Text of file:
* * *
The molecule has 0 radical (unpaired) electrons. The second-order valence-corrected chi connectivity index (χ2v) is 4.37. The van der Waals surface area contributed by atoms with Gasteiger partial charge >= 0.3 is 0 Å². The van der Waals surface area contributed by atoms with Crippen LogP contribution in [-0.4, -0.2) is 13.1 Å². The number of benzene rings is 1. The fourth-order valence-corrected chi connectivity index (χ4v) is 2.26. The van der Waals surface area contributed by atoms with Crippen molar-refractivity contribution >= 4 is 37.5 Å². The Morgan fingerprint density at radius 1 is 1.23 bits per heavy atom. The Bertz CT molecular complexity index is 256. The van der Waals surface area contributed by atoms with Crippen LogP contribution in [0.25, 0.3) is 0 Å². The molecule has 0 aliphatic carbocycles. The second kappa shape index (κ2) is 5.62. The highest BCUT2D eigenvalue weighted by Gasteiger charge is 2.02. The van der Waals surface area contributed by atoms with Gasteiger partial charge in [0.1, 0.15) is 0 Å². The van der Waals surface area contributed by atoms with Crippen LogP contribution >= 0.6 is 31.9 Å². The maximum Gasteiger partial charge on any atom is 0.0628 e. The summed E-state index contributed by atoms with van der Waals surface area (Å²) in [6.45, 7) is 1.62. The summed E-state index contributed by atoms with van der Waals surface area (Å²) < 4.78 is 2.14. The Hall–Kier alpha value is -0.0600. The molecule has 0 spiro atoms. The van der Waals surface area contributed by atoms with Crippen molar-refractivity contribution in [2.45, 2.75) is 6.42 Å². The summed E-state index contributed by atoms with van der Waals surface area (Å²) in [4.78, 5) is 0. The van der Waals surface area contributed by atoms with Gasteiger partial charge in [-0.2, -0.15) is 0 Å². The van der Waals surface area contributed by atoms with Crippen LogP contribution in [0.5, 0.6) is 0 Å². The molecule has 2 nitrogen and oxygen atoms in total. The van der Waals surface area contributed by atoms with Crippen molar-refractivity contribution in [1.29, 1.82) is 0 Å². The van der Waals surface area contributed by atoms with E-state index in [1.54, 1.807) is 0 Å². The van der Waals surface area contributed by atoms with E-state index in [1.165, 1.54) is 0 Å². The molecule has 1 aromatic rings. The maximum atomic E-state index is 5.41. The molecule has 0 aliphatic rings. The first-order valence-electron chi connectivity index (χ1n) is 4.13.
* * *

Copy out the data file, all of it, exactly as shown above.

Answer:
The molecule has 0 radical (unpaired) electrons. The second-order valence-corrected chi connectivity index (χ2v) is 4.37. The van der Waals surface area contributed by atoms with Gasteiger partial charge >= 0.3 is 0 Å². The van der Waals surface area contributed by atoms with Crippen LogP contribution in [-0.4, -0.2) is 13.1 Å². The number of benzene rings is 1. The fourth-order valence-corrected chi connectivity index (χ4v) is 2.26. The van der Waals surface area contributed by atoms with Crippen molar-refractivity contribution >= 4 is 37.5 Å². The Morgan fingerprint density at radius 1 is 1.23 bits per heavy atom. The Bertz CT molecular complexity index is 256. The van der Waals surface area contributed by atoms with Crippen LogP contribution in [0.25, 0.3) is 0 Å². The molecule has 0 aliphatic carbocycles. The second kappa shape index (κ2) is 5.62. The highest BCUT2D eigenvalue weighted by Gasteiger charge is 2.02. The van der Waals surface area contributed by atoms with Gasteiger partial charge in [0.1, 0.15) is 0 Å². The van der Waals surface area contributed by atoms with Crippen LogP contribution >= 0.6 is 31.9 Å². The maximum Gasteiger partial charge on any atom is 0.0628 e. The summed E-state index contributed by atoms with van der Waals surface area (Å²) in [6.45, 7) is 1.62. The summed E-state index contributed by atoms with van der Waals surface area (Å²) < 4.78 is 2.14. The Hall–Kier alpha value is -0.0600. The molecule has 0 spiro atoms. The van der Waals surface area contributed by atoms with Crippen molar-refractivity contribution in [2.45, 2.75) is 6.42 Å². The summed E-state index contributed by atoms with van der Waals surface area (Å²) in [4.78, 5) is 0. The van der Waals surface area contributed by atoms with Gasteiger partial charge in [-0.2, -0.15) is 0 Å². The van der Waals surface area contributed by atoms with Crippen LogP contribution in [0.5, 0.6) is 0 Å². The molecule has 2 nitrogen and oxygen atoms in total. The van der Waals surface area contributed by atoms with Crippen molar-refractivity contribution in [1.29, 1.82) is 0 Å². The van der Waals surface area contributed by atoms with E-state index in [1.54, 1.807) is 0 Å². The van der Waals surface area contributed by atoms with E-state index in [1.165, 1.54) is 0 Å². The molecule has 1 aromatic rings. The maximum atomic E-state index is 5.41. The molecule has 0 aliphatic rings. The first-order valence-electron chi connectivity index (χ1n) is 4.13.